If not for the preservation advocacy effort, Epworth Church would have been demolished.
Preservation Chicago has been working to find good preservation outcome for Epworth United Methodist Church for over two years with congregants, neighbors, the Edgewater Historical Society, and Ald. Harry Osterman (48th). Concern grew as the congregation shrank and it became increasing clear that the top priority of ownership was to maximize sale price. When Epworth was first listed for sale, Preservation Chicago found a Chicago-based foundation interested in purchasing the complex, conducting a full renovation, and maintaining a religious and homeless shelter use. The purchase offer was dismissed and the seller’s priorities became more transparent.
The announcement of the closing of Epworth and a “demolition sale” sounded the alarm bells. Despite assurances from the developer that demolition was not being considered, the receipt of the demolition permit application by the City of Chicago confirmed the true intentions of the developer.
Due to extensive neighborhood advocacy, coordination and preparation, a rapid response took the developer by surprise and forced a withdrawal of the demolition permit application. Additionally, when the true intentions of the developer ran counter to previous verbal assurances, the formal Landmark designation process was accelerated.
“The 132-year-old Epworth Church, once slated to be demolished, is one step away from becoming a city landmark and being converted into affordable housing. The city’s Commission on Chicago Landmarks voted Thursday to approve a final landmark recommendation for the stone church at 5253 N. Kenmore Ave. The landmark proposal now goes for a vote before the City Council’s Committee on Zoning and then the full City Council.
“Epworth Church’s future was uncertain after the congregation held its final services in spring 2022. After a demolition scare, the landmarking process was started last year to preserve the church.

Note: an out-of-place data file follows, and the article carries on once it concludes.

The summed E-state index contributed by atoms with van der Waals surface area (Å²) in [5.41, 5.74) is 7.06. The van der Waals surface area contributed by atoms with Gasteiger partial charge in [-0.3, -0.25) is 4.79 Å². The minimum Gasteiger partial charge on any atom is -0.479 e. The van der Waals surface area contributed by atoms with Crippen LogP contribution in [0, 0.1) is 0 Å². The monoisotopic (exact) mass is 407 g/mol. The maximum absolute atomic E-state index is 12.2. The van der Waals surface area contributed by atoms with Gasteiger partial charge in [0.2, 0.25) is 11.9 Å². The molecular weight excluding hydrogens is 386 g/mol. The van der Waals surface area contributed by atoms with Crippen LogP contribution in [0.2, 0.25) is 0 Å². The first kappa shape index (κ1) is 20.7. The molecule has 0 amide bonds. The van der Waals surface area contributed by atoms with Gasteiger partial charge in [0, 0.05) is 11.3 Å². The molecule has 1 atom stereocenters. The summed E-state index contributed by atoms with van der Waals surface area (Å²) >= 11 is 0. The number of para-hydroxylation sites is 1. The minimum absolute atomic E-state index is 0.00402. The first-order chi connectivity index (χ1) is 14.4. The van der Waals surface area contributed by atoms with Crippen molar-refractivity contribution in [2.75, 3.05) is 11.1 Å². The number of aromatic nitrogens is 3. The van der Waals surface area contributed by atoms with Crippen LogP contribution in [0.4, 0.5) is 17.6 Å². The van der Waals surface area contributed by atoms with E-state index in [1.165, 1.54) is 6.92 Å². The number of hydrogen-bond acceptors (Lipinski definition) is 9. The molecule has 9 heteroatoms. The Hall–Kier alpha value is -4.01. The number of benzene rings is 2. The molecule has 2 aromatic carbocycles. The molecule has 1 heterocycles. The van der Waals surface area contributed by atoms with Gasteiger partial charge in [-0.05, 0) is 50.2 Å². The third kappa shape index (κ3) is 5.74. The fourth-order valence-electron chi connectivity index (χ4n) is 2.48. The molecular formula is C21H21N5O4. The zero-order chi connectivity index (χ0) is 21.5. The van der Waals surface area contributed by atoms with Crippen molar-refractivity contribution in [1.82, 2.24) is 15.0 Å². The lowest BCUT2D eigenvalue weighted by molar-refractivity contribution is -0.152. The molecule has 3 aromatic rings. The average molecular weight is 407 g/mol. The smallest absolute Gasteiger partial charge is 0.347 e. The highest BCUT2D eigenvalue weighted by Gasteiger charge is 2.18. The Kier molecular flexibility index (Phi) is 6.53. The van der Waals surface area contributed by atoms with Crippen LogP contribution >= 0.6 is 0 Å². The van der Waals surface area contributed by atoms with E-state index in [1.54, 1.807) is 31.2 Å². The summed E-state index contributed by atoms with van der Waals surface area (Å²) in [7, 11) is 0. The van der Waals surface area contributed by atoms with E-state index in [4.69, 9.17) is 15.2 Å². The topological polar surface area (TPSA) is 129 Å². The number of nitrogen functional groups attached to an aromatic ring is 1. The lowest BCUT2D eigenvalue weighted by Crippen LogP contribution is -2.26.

“Epworth’s owner said they plan to convert the church and a community building into 40-45 affordable apartments. The apartments would include a mix of studios and one-bedrooms, said Mike Jones, executive director of Church Properties Reimagined.
“Church Properties Reimagined leaders said they agreed to the landmark status for the property.
“The city’s review of Epworth Church showed the structure met four of seven criteria of a historic structure, enough to be classified as a landmark. That includes its heritage in the Edgewater neighborhood and its architectural significance, officials said.
“The church building was completed in 1891, with noted architect Frederick B. Townsend donating his services, according to the Edgewater Historical Society. In the 1930s, the building was expanded and a community house added to accommodate a growing congregation.
“The demolition request drew condemnation from neighbors. It also started the landmarking process.
“Because the church was rated “orange” in the city’s historical survey, any requests to demolish the structure automatically trigger a 90-day period to review the building’s historical significance.
“Church Properties Reimagined originally did not agree to the landmarking process, which required a public hearing, city officials said. That hearing was held March 30, when the owners said they would not object to the landmarking if it meant not having to preserve the windows and doors.” (Ward, Block Club Chicago, 4/14/23)